Customer Service | Help | FAQ | PEP-Easy | Report a Data Error | About
Tip: To see translations of Freud SE or GW…

PEP-Web Tip of the Day

When you hover your mouse over a paragraph of the Standard Edition (SE) long enough, the corresponding text from Gesammelte Werke slides from the bottom of the PEP-Web window, and vice versa.

If the slide up window bothers you, you can turn it off by checking the box “Turn off Translations” in the slide-up. But if you’ve turned it off, how do you turn it back on? The option to turn off the translations only is effective for the current session (it uses a stored cookie in your browser). So the easiest way to turn it back on again is to close your browser (all open windows), and reopen it.

For the complete list of tips, see PEP-Web Tips on the PEP-Web support page.

Mars, L. Devereux, G. (1951). Haitian Voodoo and the Ritualization of the Nightmare. Psychoanal. Rev., 38(4):334-342.

(1951). Psychoanalytic Review, 38(4):334-342

Haitian Voodoo and the Ritualization of the Nightmare

Louis Mars, M.D. and George Devereux, Ph.D.

Approximately eighty years ago one of the pioneers of modern anthropology, E. B. Tylor (19) attempted to show that belief in the survival of the soul after death could be derived from the fact that it was possible to “see” the dead in dream. Since Tylor's time large amounts of new data have revealed the importance of dreams and visions for a proper understanding of the latent meaning of social practices and institutions. In view of these facts it is rather surprising to note that the general problem of the institutionalization and ritualization of dream experiences has received only very scanty attention. In fact, psychoanalysts often tend to work in the opposite direction, seeking to derive insight into the latent meaning of dreams through a study of the manifest content of social practices and institutions. Thus, in seeking to interpret the meaning of nightmares, psychoanalysts have drawn heavily upon anthropological data (9, 17).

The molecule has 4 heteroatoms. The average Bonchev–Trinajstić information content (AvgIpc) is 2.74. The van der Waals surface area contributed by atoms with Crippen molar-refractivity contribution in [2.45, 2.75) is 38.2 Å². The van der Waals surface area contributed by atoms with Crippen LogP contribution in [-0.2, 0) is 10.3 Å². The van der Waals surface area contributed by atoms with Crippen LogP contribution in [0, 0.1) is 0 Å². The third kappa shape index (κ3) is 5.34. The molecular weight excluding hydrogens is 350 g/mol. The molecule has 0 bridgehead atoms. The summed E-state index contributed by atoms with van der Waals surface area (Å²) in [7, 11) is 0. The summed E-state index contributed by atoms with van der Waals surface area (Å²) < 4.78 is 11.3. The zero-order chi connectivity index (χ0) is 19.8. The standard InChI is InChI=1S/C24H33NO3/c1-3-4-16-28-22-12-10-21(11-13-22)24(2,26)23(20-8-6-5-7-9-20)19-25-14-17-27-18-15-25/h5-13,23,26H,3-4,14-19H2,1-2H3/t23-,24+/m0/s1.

The purpose of this study is to demonstrate that experiences resembling the nightmare can be ritualized in a manner which was first described in Freud's analysis of primitive ritual (7). It must be understood, however, that, as Róheim (15) has shown, these collective “neurotic symptoms” differ from individual ones, in that they are socially conjunctive, rather than disjunctive, and frequently promote adjustment to reality.

The Horse in Haitian Voodoo

Voodoo is the animistic religion of the rural population of Haiti, a former French colony which, for more than 150 years, has been an independent republic, populated chiefly by the descendants of imported African slaves.

The Haitian peasant believes that the world is ruled by a Master, supreme dispenser of all worldly goods, who punishes the sinner and rewards the virtuous.

[This is a summary or excerpt from the full text of the book or article. The full text of the document is available to subscribers.]

Copyright © 2020, Psychoanalytic Electronic Publishing, ISSN 2472-6982 Customer Service | Help | FAQ | Download PEP Bibliography | Report a Data Error | About

WARNING! This text is printed for personal use. It is copyright to the journal in which it originally appeared. It is illegal to redistribute it in any form.